Biggest leadership blind spot - not being approachable
In today’s corporate culture, no leader can afford to be aloof from his team members. However, mistakes creep in unconsciously- sometimes it is the authoritative persona of an employer which reinforces the inherent shyness of the workers.
Never the less, employees prefer their managers to be more approachable. A recent survey has suggested that their performance improves under such a leadership. An added benefit is that the manager can get relevant information at the earliest. The thumb rule, “If you have to get things done from people, you have to speak to them in their language,” applies here.
Even interviewees open up if the prospective employer appears to be able to understand their level of conversation, as against demanding strict decorum.
The following measures would take you a long way in becoming more approachable.
Learn tactics to initiate a conversation
Literature is available in this field. Reach out, shake hands, make eye contact, ask questions.
You may not agree with an employee’s approach to the task at hand, however, responding to his suggestions tactfully will make him feel important.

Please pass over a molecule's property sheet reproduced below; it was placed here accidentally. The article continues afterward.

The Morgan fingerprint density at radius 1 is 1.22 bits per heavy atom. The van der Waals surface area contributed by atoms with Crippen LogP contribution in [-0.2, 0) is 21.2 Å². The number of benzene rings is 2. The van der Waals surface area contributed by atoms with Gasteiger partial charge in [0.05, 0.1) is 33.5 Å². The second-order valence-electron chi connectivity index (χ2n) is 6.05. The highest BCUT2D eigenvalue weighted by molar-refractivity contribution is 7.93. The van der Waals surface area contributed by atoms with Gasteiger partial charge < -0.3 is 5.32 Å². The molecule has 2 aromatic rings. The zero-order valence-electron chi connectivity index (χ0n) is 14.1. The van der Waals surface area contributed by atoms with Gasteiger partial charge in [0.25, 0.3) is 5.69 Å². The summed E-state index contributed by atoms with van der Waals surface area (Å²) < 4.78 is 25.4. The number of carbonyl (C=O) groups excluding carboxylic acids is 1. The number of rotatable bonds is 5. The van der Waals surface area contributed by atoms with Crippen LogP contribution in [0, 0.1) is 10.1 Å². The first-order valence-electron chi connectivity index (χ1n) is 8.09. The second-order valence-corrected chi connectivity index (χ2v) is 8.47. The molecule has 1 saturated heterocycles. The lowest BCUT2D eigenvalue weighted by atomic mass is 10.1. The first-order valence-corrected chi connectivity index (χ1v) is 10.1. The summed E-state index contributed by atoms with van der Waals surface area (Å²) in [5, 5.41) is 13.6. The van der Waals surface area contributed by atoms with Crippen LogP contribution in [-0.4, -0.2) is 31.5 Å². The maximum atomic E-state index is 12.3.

There is no harm in sharing your perspective on an industry trend with an employee and seeing how they respond. Next thing you know, they are sharing their opinions on business issues with you.
Add a personal touch
Find a conversational topic- from market trends to kid stories, from global events to business books- leave no stone unturned.
The things you say with your body and posture without speaking can make or mar a dialogue. A relaxed position in your chair, a smile,a few nods and proper eye contact can lift barriers in communication. A glance at your watch or phone can discourage someone from talking any further.
Being ready with questions
Even something out of their league such as, “How do you think we should attempt a business expansion?” would encourage the team members to be proactive.